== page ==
Instead of delivering a fair recovery from the Covid-19 pandemic, states across South Asia waged a sustained assault on peaceful demonstrators, journalists, human rights defenders, judiciaries and civil society organizations in a bid to silence dissent, driving a deepening human rights crises aided by increasing impunity said Amnesty International today as it launched its annual assessment of human rights around the world.
Amnesty International Report 2021/22: The State of the World’s Human Rights covers 154 countries and delivers a comprehensive analysis of human rights trends globally.
In 2021, human rights in South Asia were dealt a major setback as the Taliban took over Afghanistan and several states cracked down on human rights defenders, NGOs, media outlets and opposition leaders who became the targets of raids, unlawful detention and surveillance, torture, enforced disappearance, or arrests under terrorism laws or laws designed to ‘curb fake news’.
“The devastating human rights fallout following the Taliban takeover of Afghanistan sets a dismal tone for the wholesale roll back of human rights across the region. This was compounded by a failure to address deep-seated inequalities exacerbated by the pandemic as vaccine inequality and neglected health systems and social protection pushed many to the brink of their capacity to survive. 2021 should have been a year of healing but sadly it brought greater instability and inequality. Far too often without any sense of accountability,” said Yamini Mishra, Amnesty International’s South Asia Regional Director.
Instead of providing meaningful space for debate and dissent on how best to meet the challenges of 2021, the continuing trend was for governments to suppress independent and critical voices, with some even using the pandemic as a pretext to shrink further the civic space.
“Across the South Asia region, governments are becoming increasingly intolerant of criticism, discrimination against women and girls and marginalized groups are pervasive, and impunity is rife giving rise to widespread human rights violations that go unchecked, unaccounted for and unfettered,” said Yamini Mishra
Governments continued to intensify crackdown on freedom of expression
In the immediate aftermath of its takeover of Afghanistan in August last year, the Taliban curtailed media freedoms and used force to break up protests. Journalists were detained, beaten and harassed; by October more than 200 media outlets had closed down.
In Bangladesh, criticism of the government’s response to the Covid-19 pandemic and other issues led to a crackdown on dissent, targeting human rights defenders, journalists, lawyers, members of the opposition, criminal investigators, university students, academics, trade unionists and social media commentators. Sri Lankan authorities issued threats of disciplinary action against health sector employees who spoke to the media about their concerns on the Covid-19 response. In Maldives, media personnel reporting on protests were also attacked or harassed by police, protesters were dispersed, citing the Freedom of Peaceful Assembly Act 2016 and health guidelines because of the Covid-19 pandemic.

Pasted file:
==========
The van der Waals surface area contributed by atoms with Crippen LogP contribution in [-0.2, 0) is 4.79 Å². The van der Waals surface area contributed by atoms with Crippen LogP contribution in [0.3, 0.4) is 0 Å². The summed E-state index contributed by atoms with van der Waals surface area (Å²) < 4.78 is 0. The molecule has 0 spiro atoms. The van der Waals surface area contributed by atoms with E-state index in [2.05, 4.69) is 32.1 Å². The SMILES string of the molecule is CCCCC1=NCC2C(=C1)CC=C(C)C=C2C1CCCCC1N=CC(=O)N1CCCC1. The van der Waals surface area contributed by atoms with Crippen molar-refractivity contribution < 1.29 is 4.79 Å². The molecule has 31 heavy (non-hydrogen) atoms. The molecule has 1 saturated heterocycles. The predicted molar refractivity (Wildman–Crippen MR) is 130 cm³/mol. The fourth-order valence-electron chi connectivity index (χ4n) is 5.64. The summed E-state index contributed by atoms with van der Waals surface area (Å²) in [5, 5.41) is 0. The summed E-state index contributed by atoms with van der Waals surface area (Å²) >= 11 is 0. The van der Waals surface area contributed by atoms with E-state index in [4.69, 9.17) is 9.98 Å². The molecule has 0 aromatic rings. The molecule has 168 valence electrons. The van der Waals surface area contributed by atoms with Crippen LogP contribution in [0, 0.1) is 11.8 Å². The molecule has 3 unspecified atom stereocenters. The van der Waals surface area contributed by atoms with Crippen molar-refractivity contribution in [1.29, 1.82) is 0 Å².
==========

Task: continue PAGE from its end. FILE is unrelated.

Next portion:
In India, police and security forces used excessive force against those protesting peacefully against the controversial agricultural reforms. Outspoken journalists, media outlets, actors and human rights activists were threatened and intimidated through the misuse of over-broad financial laws including the FCRA (Foreign Contribution Regulation Act) or use of draconian anti-terrorism laws like the UAPA (Unlawful Activities Prevention Act).
Many governments sought to further control access to and sharing of online information. In Pakistan, the draconian Removal and Blocking of Unlawful Online Content Rules to censor online content was also enacted. In Bangladesh, human rights defenders, journalists and activists were among hundreds of people imprisoned under the Digital Security Act. Nepal authorities used the Electronic Transactions Act to arbitrarily detain individuals including journalists, particularly those who criticized the government and ruling party leaders. Residents of Jammu and Kashmir suffered the longest internet shutdown on record from 4 August 2019 to 5 February 2021.
The Pegasus Project, an international investigative journalism initiative, exposed the unlawful and arbitrary surveillance of Indian citizens including journalists and HRDs through the government’s alleged use of Pegasus spyware.
Corporate greed and narrow self-interested nationalism compounded decades of inequality, leaving region exposed in face of pandemic
The pandemic tore through South Asia, having a devastating impact on human rights. Governments’ efforts in countries such as Nepal were hindered by the global vaccine inequality created by collusion between pharmaceutical companies and wealthy nations. Many states stockpiled more doses than needed, whilst turning a blind eye as Big Pharma put profits ahead of people, refusing to share their technology to enable wider distribution of vaccines. Despite enough production to fully vaccinate the world in 2021, by year’s end less than 4% of those living in low-income countries had been fully vaccinated.
To compound the suffering, under-investment and corruption contributed to the continuing inability of public health sectors across the South Asia region to respond adequately to the Covid-19 pandemic. This resulted in thousands of preventable deaths, including in India and Nepal, both of which experienced steep surges in infections during the year. The suspension of aid to Afghanistan’s health sector by international donors resulted in the closure of at least 3,000 healthcare facilities, including Covid-19 hospitals. Access to Covid-19 vaccines was problematic in some countries.